Meanwhile, Melissa got a selfie at the overlook:

Melissa gets her selfie

Elyse and I got one, too:

Elyse and I get our selfie

From here, we headed over to the cluster of abandoned buildings near Rockfish Gap.  First stop there was the row of rooms above the old tourist information center.  There, among the other graffiti, we found this:

Trump graffiti in one of the rooms

Trump graffiti in one of the rooms

Pro-Trump graffiti.  This is the reminder that I grew up in a very “red” part of Virginia that voted 71.3% for Donald Trump in 2016.  For the people who voted for Trump, I just like to ask them, “How’s that working out for you?”  After all, Trump ran as the friend of the working class, and has proven time and time again that he is anything but.

We also visited the old tourist information center, which, to our surprise, was now opened up.  That looked quite different from the last time that I saw it, i.e. when it was open.  Now, it looks exactly as you would expect for a building where the roof has completely deteriorated, leaving it exposed to the elements for much of the past decade:

The old tourist information center

The old tourist information center

And it looks exactly as you would expect for a facility that’s been exposed to the elements for the better part of a decade.  From the looks of things, the ceiling has completely collapsed, likely due to water intrusion, along with all of the ductwork and insulation.  This room was previously dominated by a large topographic model of the area, which was moved to the new location.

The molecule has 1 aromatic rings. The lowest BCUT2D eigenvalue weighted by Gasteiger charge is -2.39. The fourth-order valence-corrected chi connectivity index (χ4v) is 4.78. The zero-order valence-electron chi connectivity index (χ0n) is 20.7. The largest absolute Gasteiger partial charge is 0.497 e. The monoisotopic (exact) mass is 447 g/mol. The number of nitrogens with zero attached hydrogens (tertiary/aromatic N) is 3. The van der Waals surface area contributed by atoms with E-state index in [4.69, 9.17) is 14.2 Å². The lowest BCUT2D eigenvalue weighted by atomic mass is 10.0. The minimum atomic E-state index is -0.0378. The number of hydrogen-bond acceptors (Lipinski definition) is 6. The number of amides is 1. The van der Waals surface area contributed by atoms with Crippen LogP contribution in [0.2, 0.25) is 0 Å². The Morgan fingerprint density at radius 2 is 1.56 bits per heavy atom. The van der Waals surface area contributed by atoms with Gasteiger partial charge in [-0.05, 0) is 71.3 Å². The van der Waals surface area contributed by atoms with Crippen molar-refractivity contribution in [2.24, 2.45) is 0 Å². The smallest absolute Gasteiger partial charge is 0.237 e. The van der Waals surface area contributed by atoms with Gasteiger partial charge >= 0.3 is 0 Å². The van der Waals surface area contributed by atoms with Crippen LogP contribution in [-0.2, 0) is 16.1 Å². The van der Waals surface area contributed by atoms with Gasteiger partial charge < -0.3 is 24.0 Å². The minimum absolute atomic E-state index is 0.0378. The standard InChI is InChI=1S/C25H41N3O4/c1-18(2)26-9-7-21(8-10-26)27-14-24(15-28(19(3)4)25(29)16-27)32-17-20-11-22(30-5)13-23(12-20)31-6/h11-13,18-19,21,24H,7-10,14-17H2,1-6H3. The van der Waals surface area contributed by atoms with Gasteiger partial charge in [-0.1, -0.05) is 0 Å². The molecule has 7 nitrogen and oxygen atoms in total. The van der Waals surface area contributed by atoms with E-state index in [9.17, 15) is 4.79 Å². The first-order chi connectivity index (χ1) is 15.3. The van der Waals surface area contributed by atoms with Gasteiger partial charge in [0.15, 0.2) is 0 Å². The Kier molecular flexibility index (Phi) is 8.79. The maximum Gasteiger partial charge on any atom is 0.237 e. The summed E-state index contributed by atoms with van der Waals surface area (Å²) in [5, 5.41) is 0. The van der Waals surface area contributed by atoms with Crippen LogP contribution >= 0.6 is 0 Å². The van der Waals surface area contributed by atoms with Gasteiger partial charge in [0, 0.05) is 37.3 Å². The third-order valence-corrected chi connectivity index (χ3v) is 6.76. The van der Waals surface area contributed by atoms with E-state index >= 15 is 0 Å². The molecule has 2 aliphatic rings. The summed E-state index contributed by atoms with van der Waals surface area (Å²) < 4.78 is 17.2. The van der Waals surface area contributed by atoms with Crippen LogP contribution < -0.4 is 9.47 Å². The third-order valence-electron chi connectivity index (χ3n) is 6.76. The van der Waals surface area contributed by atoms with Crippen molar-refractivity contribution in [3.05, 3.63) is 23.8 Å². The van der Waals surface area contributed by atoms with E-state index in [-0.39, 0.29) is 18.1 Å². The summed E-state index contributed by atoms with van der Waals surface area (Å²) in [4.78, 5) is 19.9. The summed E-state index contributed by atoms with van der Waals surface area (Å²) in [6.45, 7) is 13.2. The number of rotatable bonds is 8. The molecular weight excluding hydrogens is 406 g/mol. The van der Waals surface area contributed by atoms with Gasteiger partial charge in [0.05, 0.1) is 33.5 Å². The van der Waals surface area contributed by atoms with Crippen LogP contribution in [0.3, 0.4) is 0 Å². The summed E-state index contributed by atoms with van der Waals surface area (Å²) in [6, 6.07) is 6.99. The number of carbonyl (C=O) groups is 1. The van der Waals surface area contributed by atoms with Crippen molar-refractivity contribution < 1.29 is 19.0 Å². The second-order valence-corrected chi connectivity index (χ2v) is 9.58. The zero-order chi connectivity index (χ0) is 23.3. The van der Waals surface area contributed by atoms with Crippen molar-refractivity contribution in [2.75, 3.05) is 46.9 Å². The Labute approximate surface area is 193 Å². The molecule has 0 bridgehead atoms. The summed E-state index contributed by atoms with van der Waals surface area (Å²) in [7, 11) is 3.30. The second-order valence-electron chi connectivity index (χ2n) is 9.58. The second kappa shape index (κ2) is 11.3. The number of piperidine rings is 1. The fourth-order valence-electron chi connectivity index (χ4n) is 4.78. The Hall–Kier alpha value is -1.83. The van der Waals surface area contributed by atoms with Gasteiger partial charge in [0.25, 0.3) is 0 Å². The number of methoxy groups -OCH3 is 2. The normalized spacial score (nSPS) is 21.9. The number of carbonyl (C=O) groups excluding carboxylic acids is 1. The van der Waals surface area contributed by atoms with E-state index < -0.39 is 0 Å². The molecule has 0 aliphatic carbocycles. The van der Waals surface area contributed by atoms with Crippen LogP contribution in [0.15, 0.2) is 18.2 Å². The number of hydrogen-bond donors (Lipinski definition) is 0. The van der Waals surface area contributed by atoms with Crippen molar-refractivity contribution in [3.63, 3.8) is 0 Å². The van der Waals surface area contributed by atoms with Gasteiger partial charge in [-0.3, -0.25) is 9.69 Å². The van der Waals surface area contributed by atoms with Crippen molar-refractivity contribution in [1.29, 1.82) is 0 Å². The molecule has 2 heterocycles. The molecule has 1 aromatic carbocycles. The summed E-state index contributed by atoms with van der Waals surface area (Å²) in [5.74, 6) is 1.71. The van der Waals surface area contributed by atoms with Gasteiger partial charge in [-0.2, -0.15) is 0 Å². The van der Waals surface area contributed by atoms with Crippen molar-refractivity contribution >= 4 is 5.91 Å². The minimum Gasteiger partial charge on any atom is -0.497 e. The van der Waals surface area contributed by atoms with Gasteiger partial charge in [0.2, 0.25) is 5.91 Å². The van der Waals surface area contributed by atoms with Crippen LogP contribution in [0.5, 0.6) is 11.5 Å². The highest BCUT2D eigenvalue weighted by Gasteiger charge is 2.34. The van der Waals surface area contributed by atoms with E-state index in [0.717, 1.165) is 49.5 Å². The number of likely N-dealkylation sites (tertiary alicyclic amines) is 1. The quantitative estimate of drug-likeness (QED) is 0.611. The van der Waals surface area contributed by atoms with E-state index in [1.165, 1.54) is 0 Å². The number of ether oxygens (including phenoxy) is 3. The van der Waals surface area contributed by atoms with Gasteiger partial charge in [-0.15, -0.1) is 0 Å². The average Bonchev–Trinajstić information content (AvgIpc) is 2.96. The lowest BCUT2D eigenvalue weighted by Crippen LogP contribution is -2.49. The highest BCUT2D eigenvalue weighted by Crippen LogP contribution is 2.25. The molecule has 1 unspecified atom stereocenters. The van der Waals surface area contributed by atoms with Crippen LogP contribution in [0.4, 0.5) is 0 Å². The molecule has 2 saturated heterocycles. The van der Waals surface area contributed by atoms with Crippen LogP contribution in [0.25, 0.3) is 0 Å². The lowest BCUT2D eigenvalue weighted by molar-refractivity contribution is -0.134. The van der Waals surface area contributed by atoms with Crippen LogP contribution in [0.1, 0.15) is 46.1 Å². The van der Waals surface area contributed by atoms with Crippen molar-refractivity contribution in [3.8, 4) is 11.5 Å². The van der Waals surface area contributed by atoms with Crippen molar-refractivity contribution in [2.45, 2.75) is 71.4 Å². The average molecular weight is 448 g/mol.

We also visited The Inn at Afton, a former Holiday Inn that became independent in the late 1990s.  This was the last of the establishments that was still open, but I question how much longer it will hang on.  On this visit, we discovered that the lobby and restaurant part of the building are now abandoned, as the “lobby” is now housed inside room 213.

The Inn at Afton's sign, a remnant from its time as a Holiday Inn, though the structure around the bottom of the sign has been removed.
The Inn at Afton’s sign, a remnant from its time as a Holiday Inn, though the structure around the bottom of the sign has been removed.

Back side of the sign. Unlike in 2011, when the earlier red sign was destroyed in a windstorm and was subsequently replaced, they are apparently in no hurry to repair the sign again, considering that it's been in this state for several visits at this point, spanning more than a year's time.